Richard Dawson – Peasant Album Review

A more beautiful and easy to listen to record that draws you into a masterly crafted old age England world.

Weird World

 June 2, 2017


Richard Dawson’s follow up to 2014’s experimental-folk masterpiece ‘Nothing important’ comes in the form of ‘Peasant’, a muddy and twisted look into a beautifully constructed Anglo-Saxon England in the form of left-field musicianship and grand storytelling. Each track holds thematic content of a nightmarish and uninviting world that Dawson superbly conveys, using imagery of ‘great evil’ to an unsettling but almost welcoming effect. The tracks monumental stories reel you in whilst at the same time have an unwelcoming undercurrent, leaving the listener in an uncomfortable position that is only heightened by the bizarre instrumentation that is scattered throughout. Screeching horn fanfares and dynamic and sudden crescendos of percussion hits surprise and shock the listener at every unexpected corner, each cleverly arranged to fit into the disturbing themes Dawson’s lyrics portray. The production is both visceral and immersive, gentle instrumentation transfers between jarring bursts of percussion and horns almost effortlessly, creating a thick texture of confusion that is brilliantly pulled off.

The narrative of ‘Peasant’s’ eleven conceptive tracks take place in an Anglo-Saxon rural kingdom. Whilst a medieval concept album rings bells of fantasy and adventure, ‘Peasant’ in fact holds a murky and dark under current that is not found in the likes of a typical ‘medieval’ album. Dark and twisted stories are presented in the form of Dawson narrating different experiences in this densely filled world. Dawson himself even described eighth track ‘Hob’ as a ‘dank and dreary song’, and listening to the wretched lyrics detailing ‘flies for a crown’ and ‘greasy stones’ he is certainly not wrong in saying so.

Kicking the record off with abrasive horn melodies that clash and interweave in and amongst one another, the haunting introductory track to the record ‘Herald’ serves as a means of effectively introducing us to the medieval and folk story concepts found in ‘Peasant’. The irregular tempo markings and atonal melodies act to portray a sense of suspense and anticipation for the follow up tracks to come. ‘Peasant’ was ultimately released off the back of lead track ‘Ogre’, a genius and well put together track built around evangelical howled vocal melodies and harsh but inviting guitar hits that are executed precisely due to his highly skilled musicianship and guitar playing. Ending the track on a mesh of dissonant string swells, the track is a beautifully wrapped up look inside the painful half-aggression that Dawson is presenting to us throughout the course of the elven tracks. A half-aggression that is almost mournful, ‘I am tired, I am afraid’ he states on track ‘Solider’. ‘My heart is full of dread’. These moments of tenderness offer a more accessible look into the heart of Dawson as a character, something that may have been less directly accessible and heart-felt in his previous works.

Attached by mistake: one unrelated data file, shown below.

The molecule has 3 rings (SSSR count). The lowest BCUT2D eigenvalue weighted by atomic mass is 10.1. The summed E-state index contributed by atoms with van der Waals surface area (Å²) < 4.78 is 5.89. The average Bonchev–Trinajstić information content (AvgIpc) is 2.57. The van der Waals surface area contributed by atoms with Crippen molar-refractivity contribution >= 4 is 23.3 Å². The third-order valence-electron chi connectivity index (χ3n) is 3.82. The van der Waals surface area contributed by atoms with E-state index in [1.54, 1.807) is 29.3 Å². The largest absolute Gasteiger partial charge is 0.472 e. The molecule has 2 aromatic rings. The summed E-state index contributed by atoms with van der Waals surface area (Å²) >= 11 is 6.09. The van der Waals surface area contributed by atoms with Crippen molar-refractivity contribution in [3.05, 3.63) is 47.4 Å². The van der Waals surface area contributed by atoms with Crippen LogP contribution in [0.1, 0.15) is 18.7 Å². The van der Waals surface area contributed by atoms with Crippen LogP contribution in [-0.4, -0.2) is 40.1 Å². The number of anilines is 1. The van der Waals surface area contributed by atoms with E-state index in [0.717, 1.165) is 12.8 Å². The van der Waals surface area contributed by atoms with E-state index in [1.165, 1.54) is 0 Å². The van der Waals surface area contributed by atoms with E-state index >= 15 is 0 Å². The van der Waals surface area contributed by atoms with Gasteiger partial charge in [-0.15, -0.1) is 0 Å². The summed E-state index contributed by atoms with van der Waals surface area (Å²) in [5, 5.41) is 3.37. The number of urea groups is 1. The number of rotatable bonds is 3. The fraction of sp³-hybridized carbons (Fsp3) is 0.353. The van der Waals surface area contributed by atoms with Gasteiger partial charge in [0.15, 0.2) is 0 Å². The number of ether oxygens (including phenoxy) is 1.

In the deeply moving track ‘prostitute’, Dawson presents a story of the titular character pondering her existence and dreams of a better life for her children. Moving scenes of the character wondering if ‘there is more than this’ reflects a sense of heart-warming compassion, a breakthrough for Dawson as an artist. His apocalyptic story-telling and plucked guitar style means that he is at his heart a folk artist, no matter what negative connotations he believes that word holds. Stating in a recent interview with The Quietus, Dawson explains he is ‘anything but a folk musician’. His weird and abstract story-telling coinciding with hard to listen to melodies however potentially gives Dawson a status more favourable than a simple ‘folk musician’ does. Nothing traditional or straight to the point is found on his jarring works. Take fourth track ‘Weaver’ as an example, with aggressive plucking of guitar strings being used to heighten an uncomfortable listen.

Much like Dawson’s prior works, ‘Peasant’ holds the abrasive and atonal proggy chord progressions alongside his unique vocal delivery found in works such as ‘Nothing important’ and his major domino records label debut ‘The magic bridge’. What is initially notable in Peasant however, the shift in story telling that paces throughout the record is more fluid and coherent than his previous albums. A more beautiful and easy to listen to record that draws you into a masterly crafted old age England world.

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